Plans to launch a National Reading Day on July 30 should aim to capture the public imagination strongly enough for reading to become a daily habit over time. That might appear a long shot, given the present state of Singaporeans' reading habits - only 44 per cent had read at least one literary book in the past year. But it's an effort that must be encouraged, not just for the educational benefits.
Reading helps people develop a greater sense of empathy and become more socially adept, according to North American studies. For example, John Steinbeck's The Grapes Of Wrath got across the misery of migrant workers to the public, leading to congressional hearings and the enactment of labour laws to help dirt-poor Americans.
Video snippets that go viral have their own potency, but nothing can match what Philip Roth calls the "ruthless intimacy" of a book in exploring different worlds and yielding sublime insights.
Drawing different groups of readers - the young, working adults and senior citizens - to books will call for more than just campaigns, of course. Recognising this, the National Library Board (NLB) will adopt some novel approaches, like using a library-themed MRT train to nudge commuters into scanning QR codes to download e-books with short offerings that can be read on their phones or tablets during the journey. Curated content will be brought to offices and reading interest will be stoked at senior activity centres.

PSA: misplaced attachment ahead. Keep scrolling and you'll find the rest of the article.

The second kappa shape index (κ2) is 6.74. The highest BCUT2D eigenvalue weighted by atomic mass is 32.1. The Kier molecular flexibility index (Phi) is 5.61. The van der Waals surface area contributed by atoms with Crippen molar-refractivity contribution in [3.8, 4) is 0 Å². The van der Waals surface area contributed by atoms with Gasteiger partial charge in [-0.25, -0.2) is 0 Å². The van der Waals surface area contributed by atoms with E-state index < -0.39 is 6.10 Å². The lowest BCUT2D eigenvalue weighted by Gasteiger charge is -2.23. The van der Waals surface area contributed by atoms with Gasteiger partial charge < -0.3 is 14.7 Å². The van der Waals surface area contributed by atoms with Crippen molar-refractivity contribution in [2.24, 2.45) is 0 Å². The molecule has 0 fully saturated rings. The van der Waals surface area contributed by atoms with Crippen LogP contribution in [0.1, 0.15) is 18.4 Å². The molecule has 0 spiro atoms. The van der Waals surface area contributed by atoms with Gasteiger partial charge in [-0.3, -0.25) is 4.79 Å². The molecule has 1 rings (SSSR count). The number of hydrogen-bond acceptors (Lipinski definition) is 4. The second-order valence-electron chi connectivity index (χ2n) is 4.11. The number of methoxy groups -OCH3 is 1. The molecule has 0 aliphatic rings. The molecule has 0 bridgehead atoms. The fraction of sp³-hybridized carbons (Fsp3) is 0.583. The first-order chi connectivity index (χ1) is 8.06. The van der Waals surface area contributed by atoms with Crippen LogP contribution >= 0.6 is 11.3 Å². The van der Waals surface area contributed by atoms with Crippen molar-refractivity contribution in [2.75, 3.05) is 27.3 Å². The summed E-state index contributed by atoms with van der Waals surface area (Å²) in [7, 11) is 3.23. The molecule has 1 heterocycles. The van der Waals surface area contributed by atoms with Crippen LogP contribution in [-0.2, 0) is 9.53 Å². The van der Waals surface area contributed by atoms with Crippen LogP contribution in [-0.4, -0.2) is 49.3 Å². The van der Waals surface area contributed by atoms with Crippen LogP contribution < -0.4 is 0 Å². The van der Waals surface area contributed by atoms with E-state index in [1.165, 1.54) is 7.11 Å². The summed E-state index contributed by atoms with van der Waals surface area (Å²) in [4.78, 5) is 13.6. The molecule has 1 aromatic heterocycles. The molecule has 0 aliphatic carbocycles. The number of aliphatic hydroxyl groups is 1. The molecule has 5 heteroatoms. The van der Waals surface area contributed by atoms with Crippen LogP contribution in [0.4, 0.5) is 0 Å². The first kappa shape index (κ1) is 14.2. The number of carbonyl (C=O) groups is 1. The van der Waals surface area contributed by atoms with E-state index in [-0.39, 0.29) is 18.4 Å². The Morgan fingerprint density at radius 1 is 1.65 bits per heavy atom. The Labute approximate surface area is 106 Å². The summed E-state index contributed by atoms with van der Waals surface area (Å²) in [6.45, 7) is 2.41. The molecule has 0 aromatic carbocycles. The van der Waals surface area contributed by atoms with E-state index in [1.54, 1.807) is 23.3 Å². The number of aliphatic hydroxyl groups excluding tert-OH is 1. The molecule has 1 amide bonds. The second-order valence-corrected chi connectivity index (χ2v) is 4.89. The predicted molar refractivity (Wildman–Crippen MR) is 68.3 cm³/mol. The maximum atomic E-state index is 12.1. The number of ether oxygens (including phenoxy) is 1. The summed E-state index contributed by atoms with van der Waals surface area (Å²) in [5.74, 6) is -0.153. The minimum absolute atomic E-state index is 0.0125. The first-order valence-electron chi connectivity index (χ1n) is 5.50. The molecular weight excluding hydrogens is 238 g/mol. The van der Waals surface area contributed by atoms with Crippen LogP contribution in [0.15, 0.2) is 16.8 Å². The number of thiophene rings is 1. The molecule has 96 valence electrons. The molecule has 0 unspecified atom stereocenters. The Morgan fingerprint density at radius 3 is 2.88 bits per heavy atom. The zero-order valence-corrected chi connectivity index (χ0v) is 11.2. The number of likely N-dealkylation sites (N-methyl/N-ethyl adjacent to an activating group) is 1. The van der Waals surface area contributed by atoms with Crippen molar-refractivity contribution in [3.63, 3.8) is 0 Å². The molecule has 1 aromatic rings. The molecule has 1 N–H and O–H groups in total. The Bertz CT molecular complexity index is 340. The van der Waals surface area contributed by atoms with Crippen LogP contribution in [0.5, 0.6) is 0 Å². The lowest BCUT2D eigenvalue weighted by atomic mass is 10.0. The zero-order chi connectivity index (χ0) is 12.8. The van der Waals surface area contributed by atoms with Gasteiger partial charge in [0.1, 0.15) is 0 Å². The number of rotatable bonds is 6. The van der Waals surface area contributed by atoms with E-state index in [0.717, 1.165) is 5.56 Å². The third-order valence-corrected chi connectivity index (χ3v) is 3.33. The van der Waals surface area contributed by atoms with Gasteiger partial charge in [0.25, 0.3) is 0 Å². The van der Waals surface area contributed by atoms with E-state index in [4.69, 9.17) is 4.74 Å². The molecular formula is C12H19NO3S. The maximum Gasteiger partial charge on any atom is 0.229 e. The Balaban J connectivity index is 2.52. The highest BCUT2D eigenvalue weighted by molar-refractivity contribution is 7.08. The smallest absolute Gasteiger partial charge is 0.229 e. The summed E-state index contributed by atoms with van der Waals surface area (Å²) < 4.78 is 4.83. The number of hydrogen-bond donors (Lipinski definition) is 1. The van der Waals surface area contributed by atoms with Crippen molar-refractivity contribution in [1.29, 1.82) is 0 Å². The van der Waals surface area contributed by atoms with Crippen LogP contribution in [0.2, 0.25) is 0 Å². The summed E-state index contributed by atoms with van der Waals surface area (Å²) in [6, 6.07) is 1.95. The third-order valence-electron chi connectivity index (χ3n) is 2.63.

Importantly, NLB will double the number of mother tongue language reading clubs by this year. These can expose the young to their cultural heritage in more effective ways than the obligatory texts studied in classes.
To better connect with students, NLB should consider even unconventional ideas and leverage popular culture to attract youngsters to the pleasures of extended reading. In the 1950s and 60s, Cantonese master storyteller Lee Dai Soh kept radio listeners agog. That art ought to be revived in contemporary styles to introduce a range of genres to different audiences.
Oddly, even seniors are among those who rarely use the library. Less than a quarter of those aged 60 and above drop in at public libraries. An islandwide survey on reading habits this year might well offer clues to help entrench the reading habit widely. One way might be to promote more content by Singaporean authors, like those who are drawing the attention of even international publishers. Apart from writers Ovidia Yu and Cheryl Lu-Lien Tan, lesser-known authors are also making their mark, with one signing a two-book deal with publishing giant HarperCollins. Indeed, Singaporean texts are even being studied in various schools abroad. It wouldn't do the authors proud to have others wax lyrical about works which Singaporeans might not get around to reading - especially not at the rate of one book a year.